Brightest of tomorrow’s students don’t understand fees

Another shock story from the Education Guardian on fees:

A study published today Pure Potential, an independent campaign group which aims to increase access to university, shows that 75% of bright Year 12 state school students feel they do not understand university tuition fees. This is 12% more than last year.

The survey shows that this year’s school leavers are just as anxious and uninformed about the higher education choices available to them as pupils were 12 months ago.

Most know little or nothing at all about the financial support available to them at university (93% compared with 95% in 2006) and 29% are less likely to go to university because of tuition fees – a 2% increase on last year’s figures.

Some 30% do not feel at all confident about the university process, up slightly from 28% last year.

I must admit to having no knowledge of this organisation or its survey but these results all seem terribly vague – what does it mean to be lacking in confidence “about the university process”? Most of these students (60%) will also be the first in the family to go to HE and therefore a bit of uncertainty is hardly surprising.

And then we have this other helpful nugget:

According to the survey findings, siblings (33%) and newspapers (22%) are the main sources of information about university, with school career services (12%) and other initiatives (7%) having less influence.

I think this might have something to do with it – if tomorrow’s students are depending on their siblings and newspapers for factual information on fees and financial support it is hardly surprising they know next to nothing. Not a good position to be in given that the DfES has tried hard to get the facts across but still far from sensational.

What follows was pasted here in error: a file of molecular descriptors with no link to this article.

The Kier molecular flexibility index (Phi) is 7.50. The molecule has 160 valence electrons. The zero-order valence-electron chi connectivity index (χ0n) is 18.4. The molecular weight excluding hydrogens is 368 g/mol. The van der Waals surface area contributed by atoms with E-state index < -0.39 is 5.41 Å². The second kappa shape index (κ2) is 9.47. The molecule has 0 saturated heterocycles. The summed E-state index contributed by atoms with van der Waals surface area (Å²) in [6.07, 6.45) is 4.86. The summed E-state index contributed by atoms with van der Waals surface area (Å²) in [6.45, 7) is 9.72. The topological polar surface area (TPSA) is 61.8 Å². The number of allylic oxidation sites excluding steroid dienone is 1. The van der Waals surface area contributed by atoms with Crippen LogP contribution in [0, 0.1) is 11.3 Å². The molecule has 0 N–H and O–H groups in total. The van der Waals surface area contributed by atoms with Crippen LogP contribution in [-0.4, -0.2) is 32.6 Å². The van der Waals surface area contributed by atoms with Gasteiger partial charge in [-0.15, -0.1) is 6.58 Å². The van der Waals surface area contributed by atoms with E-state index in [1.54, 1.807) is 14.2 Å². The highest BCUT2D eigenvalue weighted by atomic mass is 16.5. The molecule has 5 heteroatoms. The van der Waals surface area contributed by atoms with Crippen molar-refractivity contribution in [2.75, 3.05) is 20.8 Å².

2 thoughts on “Brightest of tomorrow’s students don’t understand fees

  1. I was just blogging about this also (

    My take is that the group (Pure Potential) are making more of a story than exists – they’re in the business of preparing students for university, and are a little activist in terms of access. This article is all about what they’re selling, using their own survey, and finishing with information about how to get on to the company.

    I think the characterisation of students potentially entering unversity (what they’re expectations actually are and – moreover – whether we should worry at all, and whether we should place the blame on the stable fees they’re guaranteed to pay, rather than every other aspect of student life) is rather skewed.

    It’s not a great article, and offends me as an econometrician as much as anything else – I expect more from the Guardian.

  2. Thanks zooeygoethe – your post is much more insightful – and particularly liked the completely justifiable reference to the Young Ones.

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